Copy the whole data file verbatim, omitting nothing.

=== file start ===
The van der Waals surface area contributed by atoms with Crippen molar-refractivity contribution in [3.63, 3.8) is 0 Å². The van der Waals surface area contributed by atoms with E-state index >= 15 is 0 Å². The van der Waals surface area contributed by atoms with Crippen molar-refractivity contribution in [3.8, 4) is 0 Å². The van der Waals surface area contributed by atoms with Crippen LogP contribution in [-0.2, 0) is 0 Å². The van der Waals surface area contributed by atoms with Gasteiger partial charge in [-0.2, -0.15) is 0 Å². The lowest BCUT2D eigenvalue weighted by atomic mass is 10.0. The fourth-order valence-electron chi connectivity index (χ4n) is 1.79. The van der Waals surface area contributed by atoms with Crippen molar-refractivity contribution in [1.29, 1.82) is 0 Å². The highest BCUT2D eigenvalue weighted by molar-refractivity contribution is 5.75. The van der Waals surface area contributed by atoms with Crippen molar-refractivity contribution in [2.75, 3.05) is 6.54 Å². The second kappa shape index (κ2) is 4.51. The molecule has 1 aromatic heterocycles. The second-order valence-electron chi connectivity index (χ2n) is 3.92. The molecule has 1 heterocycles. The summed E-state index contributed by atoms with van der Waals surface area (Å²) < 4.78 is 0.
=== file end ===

The van der Waals surface area contributed by atoms with Crippen molar-refractivity contribution in [3.63, 3.8) is 0 Å². The van der Waals surface area contributed by atoms with E-state index >= 15 is 0 Å². The van der Waals surface area contributed by atoms with Crippen molar-refractivity contribution in [3.8, 4) is 0 Å². The van der Waals surface area contributed by atoms with Crippen LogP contribution in [-0.2, 0) is 0 Å². The van der Waals surface area contributed by atoms with Gasteiger partial charge in [-0.2, -0.15) is 0 Å². The lowest BCUT2D eigenvalue weighted by atomic mass is 10.0. The fourth-order valence-electron chi connectivity index (χ4n) is 1.79. The van der Waals surface area contributed by atoms with Crippen molar-refractivity contribution in [1.29, 1.82) is 0 Å². The highest BCUT2D eigenvalue weighted by molar-refractivity contribution is 5.75. The van der Waals surface area contributed by atoms with Crippen molar-refractivity contribution in [2.75, 3.05) is 6.54 Å². The second kappa shape index (κ2) is 4.51. The molecule has 1 aromatic heterocycles. The second-order valence-electron chi connectivity index (χ2n) is 3.92. The molecule has 1 heterocycles. The summed E-state index contributed by atoms with van der Waals surface area (Å²) < 4.78 is 0.